Johannes Vermeer, The Concert (detail), ca. 1665, Isabella Stewart Gardner Museum, Boston (stolen 1990)
Twenty-five years ago today, two thieves stole thirteen works of art–together valued at around half a billion dollars–from the Isabella Stewart Gardner Museum in Boston. It was the largest property crime ever in this country, and one of the most famous art thefts of all time. The stolen items have never been returned. The Gardner is still offering a $5,000,000 reward for their recovery.
Among the works lost were five drawings by Degas, a painting by Manet, three Rembrandts, and one of only about three dozen Vermeers in existence.
The Gardner is commemorating this milestone with a slideshow on its website, where you can learn more about these works and the events of March 18, 1990.
The Freer Gallery of Art and the Arthur M. Sackler Gallery in Washington are among the nation’s most important collections of Asian art, with a particular strength in the arts of China. In addition, they are home to works from ancient Egypt, the Islamic world, and the United States, including James McNeill Whistler’s famous Peacock Room at the Freer.
You can read the press release about Open F|S here.
William P. Barrett, The Library of George Frederick Ernest Albert Prince of Wales, 1904, University of Delaware Library, Newark
The University of Delaware Library’s own William Augustus Brewer Bookplate Collection is the subject of a recent post in the Artstor Blog. The story highlights the Library’s collection of well over 12,000 bookplates dating from the 18th through 20th centuries, all of which can be viewed in Artstor.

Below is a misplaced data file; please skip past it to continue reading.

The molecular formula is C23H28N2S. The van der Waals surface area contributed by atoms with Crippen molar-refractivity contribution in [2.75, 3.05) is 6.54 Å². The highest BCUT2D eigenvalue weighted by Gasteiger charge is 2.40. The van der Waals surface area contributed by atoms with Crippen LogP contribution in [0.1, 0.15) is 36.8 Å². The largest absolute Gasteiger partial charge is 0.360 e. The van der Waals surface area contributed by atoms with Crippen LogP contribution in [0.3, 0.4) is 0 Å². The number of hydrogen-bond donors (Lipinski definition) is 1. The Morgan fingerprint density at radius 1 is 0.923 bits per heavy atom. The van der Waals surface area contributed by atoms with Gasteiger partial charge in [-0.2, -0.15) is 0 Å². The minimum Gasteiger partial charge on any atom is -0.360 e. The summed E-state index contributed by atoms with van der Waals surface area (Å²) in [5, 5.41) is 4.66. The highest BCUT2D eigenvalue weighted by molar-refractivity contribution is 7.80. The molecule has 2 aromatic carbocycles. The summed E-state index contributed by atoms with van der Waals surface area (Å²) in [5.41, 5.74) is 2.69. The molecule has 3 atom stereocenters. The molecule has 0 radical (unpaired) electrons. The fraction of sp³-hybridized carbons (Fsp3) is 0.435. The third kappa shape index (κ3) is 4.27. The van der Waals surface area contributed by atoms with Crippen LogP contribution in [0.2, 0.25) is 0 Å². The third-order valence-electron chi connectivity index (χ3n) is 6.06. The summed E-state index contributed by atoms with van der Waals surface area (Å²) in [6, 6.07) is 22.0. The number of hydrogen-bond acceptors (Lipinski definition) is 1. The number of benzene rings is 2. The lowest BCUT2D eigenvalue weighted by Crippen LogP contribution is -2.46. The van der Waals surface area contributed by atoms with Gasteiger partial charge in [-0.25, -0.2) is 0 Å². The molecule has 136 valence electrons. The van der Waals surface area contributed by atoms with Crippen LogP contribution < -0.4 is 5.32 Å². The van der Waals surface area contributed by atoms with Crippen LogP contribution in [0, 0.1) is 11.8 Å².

The Brewer bookplates represent just one of many image collections from the UD Library that are available in Artstor. And even for non-Artstor subscribers, the Library’s collections are made freely available to anyone through the open-access Shared Shelf Commons.
A Renaissance statue of Adam by the Venetian sculptor Tullio Lombardo has been put back on display at the Metropolitan Museum of Art after more than a decade of conservation. The marble statue had shattered in 2002 when its pedestal buckled beneath its weight.
The Harvard Art Museums have reopened after a six-year expansion. The new complex, designed by architect Renzo Piano, unites the three museums (Fogg Museum, Busch-Reisinger Museum, and Arthur M. Sackler Museum) under a single roof.
Artstor has released a new version of its Offline Image Viewer (OIV). For Mac users, OIV 4.0 is compatible with OSX Mavericks (version 10.9), but it is not yet compatible with Apple’s newest operating system, OSX Yosemite (version 10.10). So if you use OIV, I would recommend waiting to upgrade your system to Yosemite until Artstor has addressed this known issue.
You can find more information about new features in OIV 4.0, along with detailed instructions for installing it, in the Artstor Blog.
A new collection in Flickr assembles millions of images from copyright-free (pre-1923) books that had previously been digitized and placed online. The story of the technology behind this project is maybe even more interesting than the images themselves, as you can read about here.